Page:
- The Washington Times - Tuesday, January 22, 2002

U.S. Marines are searching out pockets of resistance in Afghanistan as American Taliban John Walker is set to be returned to the United States as early as today, military officials said yesterday.

U.S. strike aircraft, meanwhile, have not carried out any bombing raids in Afghanistan since Jan. 14, a sign that the air war is winding down.

"Right now the Marines are patrolling, looking for and investigating pockets of al Qaeda-Taliban resistance," Cmdr. Dan Keesee, a spokesman for the U.S. Central Command in Tampa, Fla., said in an interview.

Currently, Marine combat forces in Afghanistan are working on about 10 areas where al Qaeda and Taliban fighters are refusing to give up, he said.

Cmdr. Keesee had no information on whether the Marines were involved in any combat engagements yesterday.

In Kandahar, U.S. military officials said Walker will be taken by aircraft today from a Navy ship to an undisclosed location, the Associated Press reported.

Officials who spoke on the condition of anonymity said Walker, who was captured during fighting last year near Mazar-e-Sharif, will be moved from the USS Bataan to the Marine base near Kandahar's airport and then given to Justice Department officials.

Officials did not disclose Walker's ultimate destination.

However, he likely will be moved to Northern Virginia for an appearance in Eastern District Court in Alexandria, where he is expected to be tried.

Walker has been charged in a federal criminal complaint with conspiring to kill U.S. citizens, providing material support and resources to terrorists, and engaging in prohibited transactions with the Taliban regime.

If convicted, he could received a maximum life prison sentence.

Cmdr. Keesee declined to comment on plans to transport Walker. "His status remains unchanged aboard the USS Bataan," he said. "I can't talk about any details regarding his transfer. Those will be revealed once that has taken place."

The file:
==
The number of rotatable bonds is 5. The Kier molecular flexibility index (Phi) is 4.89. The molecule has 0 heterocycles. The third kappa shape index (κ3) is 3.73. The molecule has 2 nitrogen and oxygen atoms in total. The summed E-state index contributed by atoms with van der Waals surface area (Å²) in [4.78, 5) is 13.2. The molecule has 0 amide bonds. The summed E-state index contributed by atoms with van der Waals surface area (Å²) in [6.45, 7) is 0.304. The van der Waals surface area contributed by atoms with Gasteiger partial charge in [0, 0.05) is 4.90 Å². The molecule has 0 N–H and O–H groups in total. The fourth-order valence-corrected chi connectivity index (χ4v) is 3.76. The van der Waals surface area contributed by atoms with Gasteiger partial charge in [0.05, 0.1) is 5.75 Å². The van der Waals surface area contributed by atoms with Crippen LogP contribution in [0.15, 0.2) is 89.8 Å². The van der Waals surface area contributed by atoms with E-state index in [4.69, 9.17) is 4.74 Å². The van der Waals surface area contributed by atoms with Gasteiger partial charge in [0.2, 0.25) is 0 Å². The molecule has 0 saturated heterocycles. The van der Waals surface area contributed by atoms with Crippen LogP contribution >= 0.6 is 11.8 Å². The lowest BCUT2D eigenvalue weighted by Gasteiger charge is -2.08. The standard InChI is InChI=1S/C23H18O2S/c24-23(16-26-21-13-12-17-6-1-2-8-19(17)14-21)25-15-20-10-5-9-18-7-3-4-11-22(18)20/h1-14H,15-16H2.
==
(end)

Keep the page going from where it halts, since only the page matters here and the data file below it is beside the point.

Cmdr. Keesee said the Marine patrols are taking place in several areas throughout Afghanistan, which he declined to detail.

The Central Command spokesman also said there have been no aerial bombing raids since Jan. 14.

"And there have been no attacks over the last 24 hours," he said.

Currently, the number of al Qaeda and Taliban prisoners in U.S. custody in Afghanistan is 274, Cmdr. Keesee said.

A group of 34 more detainees including six Algerians captured in Bosnia arrived at the U.S. Navy base at Guantanamo Bay, Cuba, on Sunday.

Yesterday, a group of 14 new prisoners from Afghanistan arrived in Cuba on stretchers. A military spokesman said the prisoners had wounds from battles in Afghanistan, and the Marines carrying them wore yellow latex gloves and surgical masks.

The new arrivals yesterday bring the total number of prisoners at the base in Cuba to 158.

Cmdr. Keesee would not disclose whether any senior al Qaeda and Taliban leaders have been captured recently by U.S. forces. "We can't comment on that; we're only talking about total numbers [of detainees]."

Cmdr. Keesee also said the military is continuing to investigate the crash of a Marine CH-53E helicopter. Officials have said preliminary indications show the helicopter crashed north of Kabul on Saturday as a result of mechanical problems.

The two Marines killed in the crash were identified by the Pentagon as Staff Sgt. Walter F. Cohee III, 26, from Wicomico, Md., and Staff Sgt. Dwight J. Morgan, 24, from Mendocino, Calif.

Five other Marines were injured in the crash including the pilots, Capt. William J. Cody, 30, of Old Bridge, N.J., and Capt. Douglas V. Glasgow, 33, of Wooster, Ohio; also crew chief Cpl. David J. Lynne, 23, of Mecklenburg, N.C.; helicopter mechanic Cpl. Ivan A. Montanez, 22, of Hayes, Texas; and crew chief Cpl. Stephen A. Sullivan, 24, of Pickens, S.C.

The Pentagon said there was no immediate sign the helicopter was brought down by enemy fire.

Cmdr. Keesee said troops of the 101st Airborne are continuing to deploy to the Kandahar base. They took control of the base from Marines on Saturday.

So far about 1,000 of the paratroopers are there and an additional 1,000 to 1,500 will be added in coming days, military spokesmen said.

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